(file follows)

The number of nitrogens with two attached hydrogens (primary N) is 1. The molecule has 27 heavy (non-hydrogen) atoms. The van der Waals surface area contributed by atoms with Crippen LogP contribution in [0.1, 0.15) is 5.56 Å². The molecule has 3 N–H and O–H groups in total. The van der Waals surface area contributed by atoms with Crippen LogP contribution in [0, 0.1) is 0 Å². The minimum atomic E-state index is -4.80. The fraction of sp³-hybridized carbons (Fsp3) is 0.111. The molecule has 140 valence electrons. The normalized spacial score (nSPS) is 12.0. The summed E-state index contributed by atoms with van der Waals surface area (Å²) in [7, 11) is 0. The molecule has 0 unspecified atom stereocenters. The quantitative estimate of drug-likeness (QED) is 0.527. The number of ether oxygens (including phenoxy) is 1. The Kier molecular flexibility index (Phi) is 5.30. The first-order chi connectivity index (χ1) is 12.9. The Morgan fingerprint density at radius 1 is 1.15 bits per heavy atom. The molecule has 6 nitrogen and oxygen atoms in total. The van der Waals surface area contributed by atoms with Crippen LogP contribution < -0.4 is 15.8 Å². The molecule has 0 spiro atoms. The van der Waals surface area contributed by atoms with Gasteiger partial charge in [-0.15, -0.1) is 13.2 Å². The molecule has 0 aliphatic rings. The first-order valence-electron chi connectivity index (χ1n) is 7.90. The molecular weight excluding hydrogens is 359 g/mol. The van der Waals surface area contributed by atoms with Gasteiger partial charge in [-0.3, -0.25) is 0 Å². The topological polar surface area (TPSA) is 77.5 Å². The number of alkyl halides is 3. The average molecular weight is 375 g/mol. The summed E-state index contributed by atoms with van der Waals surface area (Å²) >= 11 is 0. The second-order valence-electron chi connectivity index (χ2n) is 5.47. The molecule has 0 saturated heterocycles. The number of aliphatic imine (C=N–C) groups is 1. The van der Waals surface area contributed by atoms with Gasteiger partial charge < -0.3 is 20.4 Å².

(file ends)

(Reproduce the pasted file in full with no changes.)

The number of nitrogens with two attached hydrogens (primary N) is 1. The molecule has 27 heavy (non-hydrogen) atoms. The van der Waals surface area contributed by atoms with Crippen LogP contribution in [0.1, 0.15) is 5.56 Å². The molecule has 3 N–H and O–H groups in total. The van der Waals surface area contributed by atoms with Crippen LogP contribution in [0, 0.1) is 0 Å². The minimum atomic E-state index is -4.80. The fraction of sp³-hybridized carbons (Fsp3) is 0.111. The molecule has 140 valence electrons. The normalized spacial score (nSPS) is 12.0. The summed E-state index contributed by atoms with van der Waals surface area (Å²) in [7, 11) is 0. The molecule has 0 unspecified atom stereocenters. The quantitative estimate of drug-likeness (QED) is 0.527. The number of ether oxygens (including phenoxy) is 1. The Kier molecular flexibility index (Phi) is 5.30. The first-order chi connectivity index (χ1) is 12.9. The Morgan fingerprint density at radius 1 is 1.15 bits per heavy atom. The molecule has 6 nitrogen and oxygen atoms in total. The van der Waals surface area contributed by atoms with Crippen LogP contribution < -0.4 is 15.8 Å². The molecule has 0 spiro atoms. The van der Waals surface area contributed by atoms with Gasteiger partial charge in [-0.15, -0.1) is 13.2 Å². The molecule has 0 aliphatic rings. The first-order valence-electron chi connectivity index (χ1n) is 7.90. The molecular weight excluding hydrogens is 359 g/mol. The van der Waals surface area contributed by atoms with Gasteiger partial charge in [-0.3, -0.25) is 0 Å². The topological polar surface area (TPSA) is 77.5 Å². The number of alkyl halides is 3. The average molecular weight is 375 g/mol. The summed E-state index contributed by atoms with van der Waals surface area (Å²) >= 11 is 0. The second-order valence-electron chi connectivity index (χ2n) is 5.47. The molecule has 0 saturated heterocycles. The number of aliphatic imine (C=N–C) groups is 1. The van der Waals surface area contributed by atoms with Gasteiger partial charge < -0.3 is 20.4 Å².